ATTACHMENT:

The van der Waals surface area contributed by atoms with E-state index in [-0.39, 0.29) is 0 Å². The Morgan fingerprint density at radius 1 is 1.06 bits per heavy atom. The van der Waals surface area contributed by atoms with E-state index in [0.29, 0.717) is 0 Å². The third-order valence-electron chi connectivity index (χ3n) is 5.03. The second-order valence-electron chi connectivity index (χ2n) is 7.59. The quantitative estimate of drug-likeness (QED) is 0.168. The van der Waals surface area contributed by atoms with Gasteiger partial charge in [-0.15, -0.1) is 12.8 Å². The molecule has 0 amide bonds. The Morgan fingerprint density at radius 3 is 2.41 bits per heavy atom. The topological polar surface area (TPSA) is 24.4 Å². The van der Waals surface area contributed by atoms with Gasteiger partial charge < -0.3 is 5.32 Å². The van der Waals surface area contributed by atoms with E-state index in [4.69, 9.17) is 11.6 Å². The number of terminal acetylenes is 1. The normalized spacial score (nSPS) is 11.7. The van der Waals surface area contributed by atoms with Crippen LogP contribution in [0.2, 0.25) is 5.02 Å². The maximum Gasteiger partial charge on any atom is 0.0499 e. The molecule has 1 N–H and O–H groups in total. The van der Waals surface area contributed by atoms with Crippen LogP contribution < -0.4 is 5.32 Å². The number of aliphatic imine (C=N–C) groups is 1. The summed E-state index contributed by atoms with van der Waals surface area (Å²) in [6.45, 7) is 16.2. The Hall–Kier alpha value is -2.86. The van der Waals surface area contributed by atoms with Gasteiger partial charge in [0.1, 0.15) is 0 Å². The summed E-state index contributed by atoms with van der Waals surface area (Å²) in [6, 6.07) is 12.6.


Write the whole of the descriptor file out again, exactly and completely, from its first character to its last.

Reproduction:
The van der Waals surface area contributed by atoms with E-state index in [-0.39, 0.29) is 0 Å². The Morgan fingerprint density at radius 1 is 1.06 bits per heavy atom. The van der Waals surface area contributed by atoms with E-state index in [0.29, 0.717) is 0 Å². The third-order valence-electron chi connectivity index (χ3n) is 5.03. The second-order valence-electron chi connectivity index (χ2n) is 7.59. The quantitative estimate of drug-likeness (QED) is 0.168. The van der Waals surface area contributed by atoms with Gasteiger partial charge in [-0.15, -0.1) is 12.8 Å². The molecule has 0 amide bonds. The Morgan fingerprint density at radius 3 is 2.41 bits per heavy atom. The topological polar surface area (TPSA) is 24.4 Å². The van der Waals surface area contributed by atoms with Gasteiger partial charge < -0.3 is 5.32 Å². The van der Waals surface area contributed by atoms with E-state index in [4.69, 9.17) is 11.6 Å². The number of terminal acetylenes is 1. The normalized spacial score (nSPS) is 11.7. The van der Waals surface area contributed by atoms with Crippen LogP contribution in [0.2, 0.25) is 5.02 Å². The maximum Gasteiger partial charge on any atom is 0.0499 e. The molecule has 1 N–H and O–H groups in total. The van der Waals surface area contributed by atoms with Crippen LogP contribution < -0.4 is 5.32 Å². The number of aliphatic imine (C=N–C) groups is 1. The summed E-state index contributed by atoms with van der Waals surface area (Å²) in [6.45, 7) is 16.2. The Hall–Kier alpha value is -2.86. The van der Waals surface area contributed by atoms with Gasteiger partial charge in [0.1, 0.15) is 0 Å². The summed E-state index contributed by atoms with van der Waals surface area (Å²) in [6, 6.07) is 12.6.